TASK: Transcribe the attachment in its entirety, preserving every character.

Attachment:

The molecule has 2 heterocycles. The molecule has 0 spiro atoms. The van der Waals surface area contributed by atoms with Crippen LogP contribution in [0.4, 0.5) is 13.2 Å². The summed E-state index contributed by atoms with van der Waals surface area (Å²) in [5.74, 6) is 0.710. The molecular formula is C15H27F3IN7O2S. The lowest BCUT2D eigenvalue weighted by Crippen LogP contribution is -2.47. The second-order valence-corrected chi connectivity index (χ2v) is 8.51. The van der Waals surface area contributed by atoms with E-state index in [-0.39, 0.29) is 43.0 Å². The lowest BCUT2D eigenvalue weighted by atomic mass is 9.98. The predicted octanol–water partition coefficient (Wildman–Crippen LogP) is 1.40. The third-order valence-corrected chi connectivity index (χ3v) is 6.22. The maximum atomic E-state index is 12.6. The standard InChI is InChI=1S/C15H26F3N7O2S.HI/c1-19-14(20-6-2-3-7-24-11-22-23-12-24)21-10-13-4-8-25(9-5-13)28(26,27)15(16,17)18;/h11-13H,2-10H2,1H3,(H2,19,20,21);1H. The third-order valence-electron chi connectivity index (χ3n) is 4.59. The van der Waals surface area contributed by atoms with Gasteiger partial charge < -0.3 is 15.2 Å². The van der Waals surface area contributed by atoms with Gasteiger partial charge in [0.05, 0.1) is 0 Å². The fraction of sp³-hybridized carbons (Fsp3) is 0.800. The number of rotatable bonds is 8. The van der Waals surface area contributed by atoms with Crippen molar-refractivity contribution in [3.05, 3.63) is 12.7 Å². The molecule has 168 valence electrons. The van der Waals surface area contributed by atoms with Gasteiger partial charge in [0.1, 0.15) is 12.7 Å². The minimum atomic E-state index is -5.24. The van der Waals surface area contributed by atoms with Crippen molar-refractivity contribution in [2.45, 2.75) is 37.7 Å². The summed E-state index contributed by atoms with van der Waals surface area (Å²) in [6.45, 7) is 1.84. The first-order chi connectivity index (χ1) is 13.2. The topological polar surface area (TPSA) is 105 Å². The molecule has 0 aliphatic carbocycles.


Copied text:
The molecule has 2 heterocycles. The molecule has 0 spiro atoms. The van der Waals surface area contributed by atoms with Crippen LogP contribution in [0.4, 0.5) is 13.2 Å². The summed E-state index contributed by atoms with van der Waals surface area (Å²) in [5.74, 6) is 0.710. The molecular formula is C15H27F3IN7O2S. The lowest BCUT2D eigenvalue weighted by Crippen LogP contribution is -2.47. The second-order valence-corrected chi connectivity index (χ2v) is 8.51. The van der Waals surface area contributed by atoms with E-state index in [-0.39, 0.29) is 43.0 Å². The lowest BCUT2D eigenvalue weighted by atomic mass is 9.98. The predicted octanol–water partition coefficient (Wildman–Crippen LogP) is 1.40. The third-order valence-corrected chi connectivity index (χ3v) is 6.22. The maximum atomic E-state index is 12.6. The standard InChI is InChI=1S/C15H26F3N7O2S.HI/c1-19-14(20-6-2-3-7-24-11-22-23-12-24)21-10-13-4-8-25(9-5-13)28(26,27)15(16,17)18;/h11-13H,2-10H2,1H3,(H2,19,20,21);1H. The third-order valence-electron chi connectivity index (χ3n) is 4.59. The van der Waals surface area contributed by atoms with Gasteiger partial charge < -0.3 is 15.2 Å². The van der Waals surface area contributed by atoms with Gasteiger partial charge in [0.05, 0.1) is 0 Å². The fraction of sp³-hybridized carbons (Fsp3) is 0.800. The number of rotatable bonds is 8. The van der Waals surface area contributed by atoms with Crippen molar-refractivity contribution in [3.05, 3.63) is 12.7 Å². The molecule has 168 valence electrons. The van der Waals surface area contributed by atoms with Gasteiger partial charge in [0.1, 0.15) is 12.7 Å². The minimum atomic E-state index is -5.24. The van der Waals surface area contributed by atoms with Crippen molar-refractivity contribution in [2.45, 2.75) is 37.7 Å². The summed E-state index contributed by atoms with van der Waals surface area (Å²) in [6.45, 7) is 1.84. The first-order chi connectivity index (χ1) is 13.2. The topological polar surface area (TPSA) is 105 Å². The molecule has 0 aliphatic carbocycles.